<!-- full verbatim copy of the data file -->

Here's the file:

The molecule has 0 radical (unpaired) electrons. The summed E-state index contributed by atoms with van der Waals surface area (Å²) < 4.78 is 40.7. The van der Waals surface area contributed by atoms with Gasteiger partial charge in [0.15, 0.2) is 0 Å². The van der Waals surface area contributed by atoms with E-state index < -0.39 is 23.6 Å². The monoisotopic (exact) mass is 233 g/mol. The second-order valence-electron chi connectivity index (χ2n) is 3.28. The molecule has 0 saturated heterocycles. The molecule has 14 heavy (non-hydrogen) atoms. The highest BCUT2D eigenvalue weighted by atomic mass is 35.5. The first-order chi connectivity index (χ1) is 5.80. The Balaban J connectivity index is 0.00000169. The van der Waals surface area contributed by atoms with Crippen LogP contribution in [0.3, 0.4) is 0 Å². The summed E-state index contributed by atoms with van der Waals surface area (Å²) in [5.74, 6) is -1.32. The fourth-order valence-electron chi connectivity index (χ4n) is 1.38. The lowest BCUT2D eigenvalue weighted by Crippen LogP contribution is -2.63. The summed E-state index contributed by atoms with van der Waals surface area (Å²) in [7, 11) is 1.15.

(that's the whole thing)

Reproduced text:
The molecule has 0 radical (unpaired) electrons. The summed E-state index contributed by atoms with van der Waals surface area (Å²) < 4.78 is 40.7. The van der Waals surface area contributed by atoms with Gasteiger partial charge in [0.15, 0.2) is 0 Å². The van der Waals surface area contributed by atoms with E-state index < -0.39 is 23.6 Å². The monoisotopic (exact) mass is 233 g/mol. The second-order valence-electron chi connectivity index (χ2n) is 3.28. The molecule has 0 saturated heterocycles. The molecule has 14 heavy (non-hydrogen) atoms. The highest BCUT2D eigenvalue weighted by atomic mass is 35.5. The first-order chi connectivity index (χ1) is 5.80. The Balaban J connectivity index is 0.00000169. The van der Waals surface area contributed by atoms with Crippen LogP contribution in [0.3, 0.4) is 0 Å². The summed E-state index contributed by atoms with van der Waals surface area (Å²) in [5.74, 6) is -1.32. The fourth-order valence-electron chi connectivity index (χ4n) is 1.38. The lowest BCUT2D eigenvalue weighted by Crippen LogP contribution is -2.63. The summed E-state index contributed by atoms with van der Waals surface area (Å²) in [7, 11) is 1.15.